Fiduciary Standards

Ok folks, this is a long one but an important one. I have been thinking about this post for a few weeks and trying to figure out how to explain the new Department of Labor Rule and its impact. Then lo and behold, someone did it for me in a format that you might actually enjoy. If you missed John Oliver's piece on retirement savings and the Department of Labor's Fiduciary rule then you should watch it to get a comical yet fairly accurate view of a mini-war that has been raging in the financial industry for the past several years. Everything we write here should be considered our opinions of what we think will happen in our industry.

The Department of Labor's fiduciary rule is something that we are wholeheartedly behind, despite many firms in our industry fighting very hard against it. Although it is a little more complicated than many articles make it out to be, the heart of the rule is what is important. Client interests should be ahead of anyone else's. Currently, we are a hybrid firm. This means we are fiduciaries for a lot of accounts and not for others. Confusing, right? Not only that but we may be a fiduciary on one account for a client and not on another one for the same client. Thus the DOL rule.

Some investments only pay commissions and even if we think they make sense for a client the investments may not fall under a fiduciary standard because they are under the purview of FINRA. We utilize a broker dealer for these types of things. On the flip side we use the Registered Investment Advisor side of the broker dealer for our fiduciary business. This falls under the purview of the SEC which calls for a fiduciary standard. Most of Divergent Planning's business is "fiduciary business" or "fee based business".

Why would anyone fight this rule?

Large organizations don't like change. Change is expensive. One thing to keep in mind while watching Oliver's video is that the "Financial Services Industry" did not all fight the rule. In fact it was pretty much only large brokerage firms, banks and insurance companies. They have their public reasons and then they have what we feel are their real reasons. 

The biggest argument they are trying to make is that it will lead to a large amount of investors who won't be a able to find advice. We feel this is not only false but see the rule potentially spurring a growth in tiny independent advisors who serve "smaller" clients in an efficient and technologically driven way. Just because a large brokerage firm isn't structured to make a profit on a "small" client doesn't mean a small independent firm can't

The more truthful reasons, in our opinion, is not surprisingly money. There are a lot of fees that are hidden in investments. They are outlined in  prospectuses but since investors don't pay these fees directly they may forget the fees are there. These fees are huge in terms of revenue for many large firms. These fees were in jeopardy during the DOLs various iterations of their rule. The final rule actually allows for these fees to potentially stay in play but not without further disclosures and tougher administration which means a great expense to the companies.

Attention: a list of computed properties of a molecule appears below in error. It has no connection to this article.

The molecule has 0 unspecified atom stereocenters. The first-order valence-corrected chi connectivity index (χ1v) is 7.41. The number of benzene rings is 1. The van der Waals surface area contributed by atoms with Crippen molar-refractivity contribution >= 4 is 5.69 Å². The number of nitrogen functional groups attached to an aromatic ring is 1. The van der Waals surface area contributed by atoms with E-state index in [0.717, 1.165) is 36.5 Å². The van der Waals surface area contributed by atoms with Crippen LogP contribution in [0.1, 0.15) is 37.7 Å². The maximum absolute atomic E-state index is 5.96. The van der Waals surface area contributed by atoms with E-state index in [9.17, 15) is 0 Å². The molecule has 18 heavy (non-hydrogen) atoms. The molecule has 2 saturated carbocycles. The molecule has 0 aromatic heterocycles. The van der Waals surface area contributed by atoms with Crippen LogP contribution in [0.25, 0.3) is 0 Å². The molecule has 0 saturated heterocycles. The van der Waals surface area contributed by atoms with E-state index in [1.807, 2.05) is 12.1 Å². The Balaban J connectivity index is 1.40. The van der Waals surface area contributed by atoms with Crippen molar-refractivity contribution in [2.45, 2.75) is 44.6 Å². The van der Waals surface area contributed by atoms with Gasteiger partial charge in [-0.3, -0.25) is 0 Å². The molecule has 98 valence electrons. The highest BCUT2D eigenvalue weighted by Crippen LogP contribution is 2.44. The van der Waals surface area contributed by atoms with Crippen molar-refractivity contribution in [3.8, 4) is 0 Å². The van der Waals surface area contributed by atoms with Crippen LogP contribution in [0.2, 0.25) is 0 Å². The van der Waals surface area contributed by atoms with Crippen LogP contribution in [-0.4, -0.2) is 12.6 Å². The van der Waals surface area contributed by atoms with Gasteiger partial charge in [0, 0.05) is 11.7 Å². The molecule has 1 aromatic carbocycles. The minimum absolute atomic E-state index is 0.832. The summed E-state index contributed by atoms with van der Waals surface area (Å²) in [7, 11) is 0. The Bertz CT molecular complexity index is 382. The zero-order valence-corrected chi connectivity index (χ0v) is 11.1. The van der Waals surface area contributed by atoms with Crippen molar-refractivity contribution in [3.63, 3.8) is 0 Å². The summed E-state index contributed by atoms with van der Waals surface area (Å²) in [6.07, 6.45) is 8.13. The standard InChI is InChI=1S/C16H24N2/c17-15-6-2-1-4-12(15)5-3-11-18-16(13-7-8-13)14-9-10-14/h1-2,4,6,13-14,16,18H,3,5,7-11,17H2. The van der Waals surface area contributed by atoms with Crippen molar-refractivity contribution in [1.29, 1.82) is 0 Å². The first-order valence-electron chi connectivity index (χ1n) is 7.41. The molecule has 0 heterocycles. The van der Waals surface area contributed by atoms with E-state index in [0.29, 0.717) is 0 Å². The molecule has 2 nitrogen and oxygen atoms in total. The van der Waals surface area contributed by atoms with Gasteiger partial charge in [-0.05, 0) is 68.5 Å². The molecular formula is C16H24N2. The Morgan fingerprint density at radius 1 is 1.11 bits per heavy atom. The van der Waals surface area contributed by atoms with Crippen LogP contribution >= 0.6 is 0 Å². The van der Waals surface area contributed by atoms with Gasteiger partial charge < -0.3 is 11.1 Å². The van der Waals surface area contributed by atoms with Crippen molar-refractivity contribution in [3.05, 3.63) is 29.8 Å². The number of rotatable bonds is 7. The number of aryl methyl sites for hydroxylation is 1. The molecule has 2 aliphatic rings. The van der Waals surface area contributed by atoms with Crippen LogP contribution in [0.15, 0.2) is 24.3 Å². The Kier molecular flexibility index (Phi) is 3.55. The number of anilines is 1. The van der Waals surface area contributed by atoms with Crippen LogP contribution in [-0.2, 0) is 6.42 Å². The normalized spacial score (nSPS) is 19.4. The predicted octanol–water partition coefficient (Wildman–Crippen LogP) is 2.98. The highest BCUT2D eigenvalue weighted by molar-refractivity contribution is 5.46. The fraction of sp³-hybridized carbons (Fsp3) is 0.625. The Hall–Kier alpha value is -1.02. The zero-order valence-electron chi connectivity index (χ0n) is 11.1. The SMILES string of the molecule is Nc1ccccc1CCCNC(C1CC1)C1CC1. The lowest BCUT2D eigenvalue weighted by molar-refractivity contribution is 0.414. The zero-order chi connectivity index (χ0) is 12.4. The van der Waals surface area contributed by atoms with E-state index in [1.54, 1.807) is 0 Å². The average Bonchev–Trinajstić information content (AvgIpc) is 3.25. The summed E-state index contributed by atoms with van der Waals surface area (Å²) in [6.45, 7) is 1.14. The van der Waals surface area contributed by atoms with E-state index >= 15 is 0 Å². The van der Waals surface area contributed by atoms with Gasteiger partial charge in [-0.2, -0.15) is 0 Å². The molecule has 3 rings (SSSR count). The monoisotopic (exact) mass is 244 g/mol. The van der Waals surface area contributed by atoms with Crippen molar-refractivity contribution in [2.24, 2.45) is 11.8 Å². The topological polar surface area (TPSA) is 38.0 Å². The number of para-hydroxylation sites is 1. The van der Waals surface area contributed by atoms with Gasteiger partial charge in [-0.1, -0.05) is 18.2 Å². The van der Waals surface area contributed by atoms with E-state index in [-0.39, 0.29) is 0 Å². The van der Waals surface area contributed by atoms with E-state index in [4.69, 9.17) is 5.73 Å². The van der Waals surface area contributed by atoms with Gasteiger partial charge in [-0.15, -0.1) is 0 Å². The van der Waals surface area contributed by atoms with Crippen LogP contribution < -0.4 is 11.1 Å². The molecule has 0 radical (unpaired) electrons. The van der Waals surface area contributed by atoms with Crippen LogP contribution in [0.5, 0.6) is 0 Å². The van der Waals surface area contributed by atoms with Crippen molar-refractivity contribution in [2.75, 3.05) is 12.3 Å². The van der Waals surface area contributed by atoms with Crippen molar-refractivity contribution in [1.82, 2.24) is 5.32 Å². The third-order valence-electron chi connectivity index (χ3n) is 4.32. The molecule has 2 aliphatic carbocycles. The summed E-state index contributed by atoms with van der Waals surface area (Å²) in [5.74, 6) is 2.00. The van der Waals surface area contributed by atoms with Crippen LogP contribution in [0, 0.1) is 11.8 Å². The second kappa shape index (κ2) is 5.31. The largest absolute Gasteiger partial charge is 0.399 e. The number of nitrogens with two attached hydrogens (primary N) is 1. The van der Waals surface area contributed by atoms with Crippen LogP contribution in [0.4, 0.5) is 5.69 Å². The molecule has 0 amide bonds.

Individuals don't always love change but a firm like ours is very nimble and forward looking compared to the large brokerages and wire houses. Advisors who work for banks, brokerage firms, insurance companies and don't do fee-based business will have to make some major decisions in the coming months. One fear for them is a potential disruption to their commission based business. It may not be as easy for them to see an immediate "payoff" from a big client like they have become accustomed to. In a commission based system a $5 Million dollar client could mean a big paycheck is coming to the advisor. Under a fee based system there is no big paycheck from this client. Instead it is a stream of much smaller fees over a period of time. Personally, we would have liked to see a complete elimination of commissions on all investments. The UK did this years ago and Australia has a similar rule in place and guess what? Their advisors aren't starving. 

There are also some organizations we feel are on the wrong side of this. For example, the Financial Services Institute which we are members of (probably for the last year) are against the rule and have fought hard against it. They are mostly funded by large organizations. On the flip side the Financial Planning Association and the Certified Financial Planner Board are for the rule. These organizations are funded by due paying individuals. 

In our opinion the only real downside to the rule we see was illustrated in Oliver's piece when he discussed annuities. There is no doubt that annuities can be misused but they also can be very helpful for certain portions of a clients investments. The issue is when someone puts too much money into these. Many annuities pay up front commissions but the good news is many more are starting to stop up front commissions and move to a more fee based approach. Hopefully this will help annuities to not be vilified so much. Its the fees and commissions that make them the easy target. 

There will be industry changes. Commissions will start to decrease if not disappear. Fee based firms will become more prevalent. Fees will become more competitive which means fees could start to decline. That is good news for investors. As for us, we won't starve.

As always, let us know if you have any questions.